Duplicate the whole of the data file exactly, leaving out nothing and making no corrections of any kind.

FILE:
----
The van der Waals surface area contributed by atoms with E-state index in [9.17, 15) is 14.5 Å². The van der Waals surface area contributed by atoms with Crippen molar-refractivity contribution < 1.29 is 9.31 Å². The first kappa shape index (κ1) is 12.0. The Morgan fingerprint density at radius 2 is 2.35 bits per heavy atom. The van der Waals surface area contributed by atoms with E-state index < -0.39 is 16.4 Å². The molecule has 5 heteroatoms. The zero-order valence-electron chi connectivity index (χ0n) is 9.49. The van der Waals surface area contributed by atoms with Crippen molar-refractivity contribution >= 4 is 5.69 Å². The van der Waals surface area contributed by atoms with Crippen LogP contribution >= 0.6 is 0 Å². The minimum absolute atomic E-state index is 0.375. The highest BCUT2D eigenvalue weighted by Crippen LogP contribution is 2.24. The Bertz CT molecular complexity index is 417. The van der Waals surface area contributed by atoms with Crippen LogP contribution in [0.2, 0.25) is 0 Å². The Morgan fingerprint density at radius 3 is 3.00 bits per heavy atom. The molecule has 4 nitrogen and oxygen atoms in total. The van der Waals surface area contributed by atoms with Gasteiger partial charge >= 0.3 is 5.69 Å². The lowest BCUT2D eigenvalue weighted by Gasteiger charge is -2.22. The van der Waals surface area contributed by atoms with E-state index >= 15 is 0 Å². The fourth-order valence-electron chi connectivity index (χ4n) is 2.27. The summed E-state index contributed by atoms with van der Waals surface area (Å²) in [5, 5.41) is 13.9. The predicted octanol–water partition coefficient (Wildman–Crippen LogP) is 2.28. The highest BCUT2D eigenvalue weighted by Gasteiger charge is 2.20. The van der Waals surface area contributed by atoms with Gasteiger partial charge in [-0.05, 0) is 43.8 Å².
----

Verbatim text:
The van der Waals surface area contributed by atoms with E-state index in [9.17, 15) is 14.5 Å². The van der Waals surface area contributed by atoms with Crippen molar-refractivity contribution < 1.29 is 9.31 Å². The first kappa shape index (κ1) is 12.0. The Morgan fingerprint density at radius 2 is 2.35 bits per heavy atom. The van der Waals surface area contributed by atoms with E-state index < -0.39 is 16.4 Å². The molecule has 5 heteroatoms. The zero-order valence-electron chi connectivity index (χ0n) is 9.49. The van der Waals surface area contributed by atoms with Crippen molar-refractivity contribution >= 4 is 5.69 Å². The van der Waals surface area contributed by atoms with Crippen LogP contribution >= 0.6 is 0 Å². The minimum absolute atomic E-state index is 0.375. The highest BCUT2D eigenvalue weighted by Crippen LogP contribution is 2.24. The Bertz CT molecular complexity index is 417. The van der Waals surface area contributed by atoms with Crippen LogP contribution in [0.2, 0.25) is 0 Å². The Morgan fingerprint density at radius 3 is 3.00 bits per heavy atom. The molecule has 4 nitrogen and oxygen atoms in total. The van der Waals surface area contributed by atoms with Gasteiger partial charge >= 0.3 is 5.69 Å². The lowest BCUT2D eigenvalue weighted by Gasteiger charge is -2.22. The van der Waals surface area contributed by atoms with E-state index >= 15 is 0 Å². The fourth-order valence-electron chi connectivity index (χ4n) is 2.27. The summed E-state index contributed by atoms with van der Waals surface area (Å²) in [5, 5.41) is 13.9. The predicted octanol–water partition coefficient (Wildman–Crippen LogP) is 2.28. The highest BCUT2D eigenvalue weighted by Gasteiger charge is 2.20. The van der Waals surface area contributed by atoms with Gasteiger partial charge in [-0.05, 0) is 43.8 Å².